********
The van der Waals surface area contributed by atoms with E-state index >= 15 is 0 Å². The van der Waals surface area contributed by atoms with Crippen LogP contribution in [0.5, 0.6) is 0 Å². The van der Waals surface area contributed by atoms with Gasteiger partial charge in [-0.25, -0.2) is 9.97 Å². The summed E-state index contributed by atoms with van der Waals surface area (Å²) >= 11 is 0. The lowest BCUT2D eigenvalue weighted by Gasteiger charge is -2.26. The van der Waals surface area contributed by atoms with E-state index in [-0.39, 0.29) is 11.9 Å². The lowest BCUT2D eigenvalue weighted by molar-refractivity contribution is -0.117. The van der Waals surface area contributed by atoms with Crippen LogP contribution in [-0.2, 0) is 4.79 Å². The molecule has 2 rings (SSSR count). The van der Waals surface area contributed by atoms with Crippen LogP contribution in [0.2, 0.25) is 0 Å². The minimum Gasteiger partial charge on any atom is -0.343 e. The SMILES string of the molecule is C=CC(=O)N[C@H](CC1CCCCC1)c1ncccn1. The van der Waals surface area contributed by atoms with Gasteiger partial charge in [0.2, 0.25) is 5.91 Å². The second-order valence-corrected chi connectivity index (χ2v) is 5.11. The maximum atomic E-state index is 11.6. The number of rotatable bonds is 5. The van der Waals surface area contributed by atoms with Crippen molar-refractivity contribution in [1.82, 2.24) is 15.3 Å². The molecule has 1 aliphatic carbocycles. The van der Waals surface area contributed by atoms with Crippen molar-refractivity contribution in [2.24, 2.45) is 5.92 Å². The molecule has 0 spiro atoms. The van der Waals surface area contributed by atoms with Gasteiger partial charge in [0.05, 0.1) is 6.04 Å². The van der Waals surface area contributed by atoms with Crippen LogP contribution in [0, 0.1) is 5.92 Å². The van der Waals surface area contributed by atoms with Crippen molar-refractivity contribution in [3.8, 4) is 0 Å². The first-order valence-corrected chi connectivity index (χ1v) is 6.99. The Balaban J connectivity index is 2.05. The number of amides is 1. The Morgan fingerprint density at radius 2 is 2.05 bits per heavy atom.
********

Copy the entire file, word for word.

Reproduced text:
The van der Waals surface area contributed by atoms with E-state index >= 15 is 0 Å². The van der Waals surface area contributed by atoms with Crippen LogP contribution in [0.5, 0.6) is 0 Å². The van der Waals surface area contributed by atoms with Gasteiger partial charge in [-0.25, -0.2) is 9.97 Å². The summed E-state index contributed by atoms with van der Waals surface area (Å²) >= 11 is 0. The lowest BCUT2D eigenvalue weighted by Gasteiger charge is -2.26. The van der Waals surface area contributed by atoms with E-state index in [-0.39, 0.29) is 11.9 Å². The lowest BCUT2D eigenvalue weighted by molar-refractivity contribution is -0.117. The van der Waals surface area contributed by atoms with Crippen LogP contribution in [-0.2, 0) is 4.79 Å². The molecule has 2 rings (SSSR count). The van der Waals surface area contributed by atoms with Crippen LogP contribution in [0.2, 0.25) is 0 Å². The minimum Gasteiger partial charge on any atom is -0.343 e. The SMILES string of the molecule is C=CC(=O)N[C@H](CC1CCCCC1)c1ncccn1. The van der Waals surface area contributed by atoms with Gasteiger partial charge in [0.2, 0.25) is 5.91 Å². The second-order valence-corrected chi connectivity index (χ2v) is 5.11. The maximum atomic E-state index is 11.6. The number of rotatable bonds is 5. The van der Waals surface area contributed by atoms with Crippen molar-refractivity contribution in [1.82, 2.24) is 15.3 Å². The molecule has 1 aliphatic carbocycles. The van der Waals surface area contributed by atoms with Crippen molar-refractivity contribution in [2.24, 2.45) is 5.92 Å². The molecule has 0 spiro atoms. The van der Waals surface area contributed by atoms with Gasteiger partial charge in [0.05, 0.1) is 6.04 Å². The van der Waals surface area contributed by atoms with Crippen LogP contribution in [0, 0.1) is 5.92 Å². The van der Waals surface area contributed by atoms with Crippen molar-refractivity contribution in [3.8, 4) is 0 Å². The first-order valence-corrected chi connectivity index (χ1v) is 6.99. The Balaban J connectivity index is 2.05. The number of amides is 1. The Morgan fingerprint density at radius 2 is 2.05 bits per heavy atom.